Custody fight continues over Cherish's sisters

Rayne Perrywinkle says she can't rest until she gets daughters back

Author: Vic Micolucci, General assignment reporter, vic@wjxt.com
Published On: Aug 07 2013 03:38:07 PM EDT   Updated On: Aug 07 2013 08:09:05 PM EDT
JACKSONVILLE, Fla. -

Nearly a month after they were taken away from their mother, Cherish Perrywinkle's sisters still remain in foster care. On Thursday, a judge will hear from both sides in the custody case.

Police say 8-year-old Cherish was kidnapped, raped and killed on June 21. On July 10, the Department of Children and Families removed the girl's half-sisters from their home.

Now their parents, Rayne Perrywinkle and Aharon Pearson, are each fighting for custody of them.

Rayne says losing Cherish was the worst thing any parent could imagine. But then her two daughters were taken away, and things got even worse. Now she says she can't rest until she gets them back.

"I'm being punished for what happened with Cherish," she said.

Rayne believes that's why 5-year-old Neveah and 4-year-old Destiny were taken away from her, temporarily placed in foster care until a judge makes a final decision. The grieving mother feels helpless.

"They want to cry and talk to me about it, but I'm being monitored all the time," Rayne said. "Every time I see my children in visitation, I'm not allowed to talk to them in the way a mother should be able to talk to a child."

DCF will not comment on the children's custody case but did confirm it has worked with the family many times before. Last week, it released documents of investigations into how Cherish was treated. But DCF never found enough danger to take the girl away from her mom.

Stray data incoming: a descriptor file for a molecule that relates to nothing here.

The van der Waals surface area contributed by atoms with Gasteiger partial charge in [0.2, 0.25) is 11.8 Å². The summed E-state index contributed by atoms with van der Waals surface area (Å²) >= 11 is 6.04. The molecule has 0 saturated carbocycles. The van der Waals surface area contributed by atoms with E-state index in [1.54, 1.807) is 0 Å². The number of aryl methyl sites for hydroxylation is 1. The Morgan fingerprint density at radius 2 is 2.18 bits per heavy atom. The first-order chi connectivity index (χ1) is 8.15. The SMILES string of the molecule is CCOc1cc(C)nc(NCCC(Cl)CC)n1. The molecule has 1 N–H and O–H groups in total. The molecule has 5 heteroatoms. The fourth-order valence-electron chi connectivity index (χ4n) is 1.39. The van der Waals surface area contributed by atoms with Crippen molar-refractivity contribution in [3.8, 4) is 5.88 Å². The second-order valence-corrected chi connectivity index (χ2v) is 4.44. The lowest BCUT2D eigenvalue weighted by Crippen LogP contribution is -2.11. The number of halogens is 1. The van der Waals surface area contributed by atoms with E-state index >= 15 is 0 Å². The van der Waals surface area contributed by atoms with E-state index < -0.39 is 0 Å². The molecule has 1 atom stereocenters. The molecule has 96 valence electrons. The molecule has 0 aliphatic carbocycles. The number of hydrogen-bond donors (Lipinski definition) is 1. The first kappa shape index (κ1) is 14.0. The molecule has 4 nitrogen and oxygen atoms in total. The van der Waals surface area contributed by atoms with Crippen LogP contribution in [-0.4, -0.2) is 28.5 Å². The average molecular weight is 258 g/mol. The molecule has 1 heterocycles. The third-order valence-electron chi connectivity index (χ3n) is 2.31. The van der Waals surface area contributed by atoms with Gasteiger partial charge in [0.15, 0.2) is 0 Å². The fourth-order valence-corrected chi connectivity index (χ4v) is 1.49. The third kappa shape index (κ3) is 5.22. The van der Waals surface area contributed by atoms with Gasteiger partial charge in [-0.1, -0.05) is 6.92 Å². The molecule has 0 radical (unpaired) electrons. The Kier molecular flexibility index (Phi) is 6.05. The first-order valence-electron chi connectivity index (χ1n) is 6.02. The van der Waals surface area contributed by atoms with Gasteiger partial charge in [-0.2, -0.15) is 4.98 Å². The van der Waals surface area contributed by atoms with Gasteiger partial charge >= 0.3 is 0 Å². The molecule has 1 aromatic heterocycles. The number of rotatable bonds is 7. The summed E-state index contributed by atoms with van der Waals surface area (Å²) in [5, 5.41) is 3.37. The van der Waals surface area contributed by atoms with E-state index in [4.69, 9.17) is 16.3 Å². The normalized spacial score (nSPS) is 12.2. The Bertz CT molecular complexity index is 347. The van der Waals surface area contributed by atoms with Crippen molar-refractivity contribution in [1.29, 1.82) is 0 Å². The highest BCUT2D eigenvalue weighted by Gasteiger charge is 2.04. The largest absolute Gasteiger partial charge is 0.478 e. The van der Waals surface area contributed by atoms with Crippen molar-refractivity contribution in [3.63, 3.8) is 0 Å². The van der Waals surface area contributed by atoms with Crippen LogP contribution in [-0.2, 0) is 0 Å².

The battle for Cherish's younger sisters is complicated. Since Cherish was killed, Rayne and the younger children's father -- Aharon Pearson -- split up. Sources say he's battling for custody of the girls, not only against Rayne, but against his father, Tom Pearson.

Now, the future for Destiny and Nevaeh will be decided in court.

"It's extremely difficult," said Patrick Kilbane, a family law attorney not involved in the case.

Kilbane says each party will have to prove they're the best option for raising the girls.

"Drug tests, parental fitness evaluations, making sure the parents have stable employment, stable housing, things likes that," he said. "The department, if they can, will certainly want to try to reunify the children with their parents if the safety of the children can be assured."

Aharon and Tom Pearson couldn't be reached Wednesday, but Rayne said she's the one whom Destiny and Nevaeh need to be with during this very difficult time.

"I'm doing everything that I possibly can to work with the judge and work with DCF or (Mental Health Resource Center) to get my children back."

A custody hearing is scheduled for 9 a.m. Thursday at the Duval County Courthouse in front of Judge David Gooding.